Read the Original Article at http://www.informationweek.com/news/showArticle.jhtml?articleID=8700526
On a USAirways shuttle from New York to Washington, the man in 3D leans across the aisle to the woman in 3C passing a copy of InformationWeek with a story on radio-frequency ID chips on the cover. "Can you believe people think this stuff will actually work?" she said with a tone that would make you think the cover proclaimed "Pigs Can Now Fly." Her question was met with a snicker and a head shake.
Now, I'm not sure if these folks know what RFID is all about, and I resisted the urge to lean forward in my seat and start lecturing them on the technology behind RFID and how it will help revolutionize the supply chain (and that it's a darn good cover story!), but in case those folks are reading here--yes, people believe this stuff can work.
The tiny RFID tags are designed to track products from the early stages of manufacturing until they're purchased and every step in between. Companies such as Coca-Cola, Gillette, Johnson & Johnson, Kraft, Pfizer, Procter & Gamble, Unilever, and Wal-Mart are getting on board. The real-time data that's generated by the tags can give suppliers, manufacturers, distributors, and retailers unprecedented control over logistics such as inventory and shipping.
Case in point, Gillette is attaching RFID tags to Mach 3 Turbo razor blades that it ships to two Wal-Mart stores. The stores are equipped with "smart shelves" that are capable of reading signals from the chips and tracking the merchandise's location. When supplies on store shelves run low, stock clerks are alerted to refill them; when stockroom shelves run low, the system orders more. The trial, which began last month, will run throughout the year (see Gillette Razors Get New Edge: RFID Tags).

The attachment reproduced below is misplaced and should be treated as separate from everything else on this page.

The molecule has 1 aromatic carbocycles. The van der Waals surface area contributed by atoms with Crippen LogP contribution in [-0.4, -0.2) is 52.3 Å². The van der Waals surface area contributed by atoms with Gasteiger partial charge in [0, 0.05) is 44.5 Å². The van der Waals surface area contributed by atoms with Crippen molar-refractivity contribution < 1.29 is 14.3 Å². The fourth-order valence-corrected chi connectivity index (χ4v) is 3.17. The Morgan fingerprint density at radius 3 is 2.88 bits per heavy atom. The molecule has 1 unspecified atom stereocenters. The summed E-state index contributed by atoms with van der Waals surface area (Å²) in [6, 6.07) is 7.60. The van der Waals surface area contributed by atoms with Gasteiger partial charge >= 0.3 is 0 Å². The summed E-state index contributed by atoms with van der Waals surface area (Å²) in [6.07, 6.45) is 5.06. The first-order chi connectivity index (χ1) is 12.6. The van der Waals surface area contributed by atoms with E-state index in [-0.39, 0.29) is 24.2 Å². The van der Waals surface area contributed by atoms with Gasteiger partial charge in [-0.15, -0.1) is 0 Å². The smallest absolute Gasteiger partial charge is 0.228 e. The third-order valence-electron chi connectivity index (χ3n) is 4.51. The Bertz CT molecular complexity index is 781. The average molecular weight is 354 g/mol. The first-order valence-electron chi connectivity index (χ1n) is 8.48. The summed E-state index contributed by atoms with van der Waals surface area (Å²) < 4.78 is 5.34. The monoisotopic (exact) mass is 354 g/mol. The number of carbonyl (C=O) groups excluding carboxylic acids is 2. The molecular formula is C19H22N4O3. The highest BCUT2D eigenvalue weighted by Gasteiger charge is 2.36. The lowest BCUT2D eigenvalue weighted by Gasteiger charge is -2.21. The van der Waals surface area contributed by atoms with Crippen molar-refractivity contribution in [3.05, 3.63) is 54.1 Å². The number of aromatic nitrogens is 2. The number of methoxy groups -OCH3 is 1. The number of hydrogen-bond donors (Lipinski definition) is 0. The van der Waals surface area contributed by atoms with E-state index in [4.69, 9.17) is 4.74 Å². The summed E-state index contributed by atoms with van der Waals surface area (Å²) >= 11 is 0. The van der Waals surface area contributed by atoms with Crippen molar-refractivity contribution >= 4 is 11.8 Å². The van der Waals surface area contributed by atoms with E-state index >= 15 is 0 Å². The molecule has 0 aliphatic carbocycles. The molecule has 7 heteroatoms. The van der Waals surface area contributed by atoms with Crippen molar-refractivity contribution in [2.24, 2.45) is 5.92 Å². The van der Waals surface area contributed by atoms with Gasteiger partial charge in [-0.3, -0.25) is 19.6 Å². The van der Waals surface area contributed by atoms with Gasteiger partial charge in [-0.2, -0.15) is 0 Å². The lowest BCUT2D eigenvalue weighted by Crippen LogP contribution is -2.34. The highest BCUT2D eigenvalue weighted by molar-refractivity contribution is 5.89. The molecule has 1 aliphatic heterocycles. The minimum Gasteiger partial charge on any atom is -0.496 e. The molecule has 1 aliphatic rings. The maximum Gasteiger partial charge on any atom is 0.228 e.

Procter & Gamble is also betting big on the tags. "Over the next 12 months, there will be a proliferation of tests between trading partners," CIO Steve David says. By next year, he expects the tags to be on many of the company's pallets and shipping cases in North America. And by late 2004, as chip process drops the price of the tags to 2 or 3 cents each, he expects the tags to be on items such as CDs and cosmetics. Eventually, every tube of toothpaste or pack of Pampers will sport the tiny tags. Not only will this provide better visibility into the supply chain, but it could aid consumers by speeding their check-out time in stores (an otherwise valueless exercise). "If done properly, consumers will find that it adds tremendous value," David says. Likewise, the tags could help minimize theft and counterfeiting.
He notes that more input, education, and standards are needed to resolve concerns over privacy issues. For example, some worry that a product they purchase can be tracked once they leave the store. But, David notes, there will be methods for deactivating the tags once a purchase has been made. He says the proximity between the tags and the devices that read them is also shallow.
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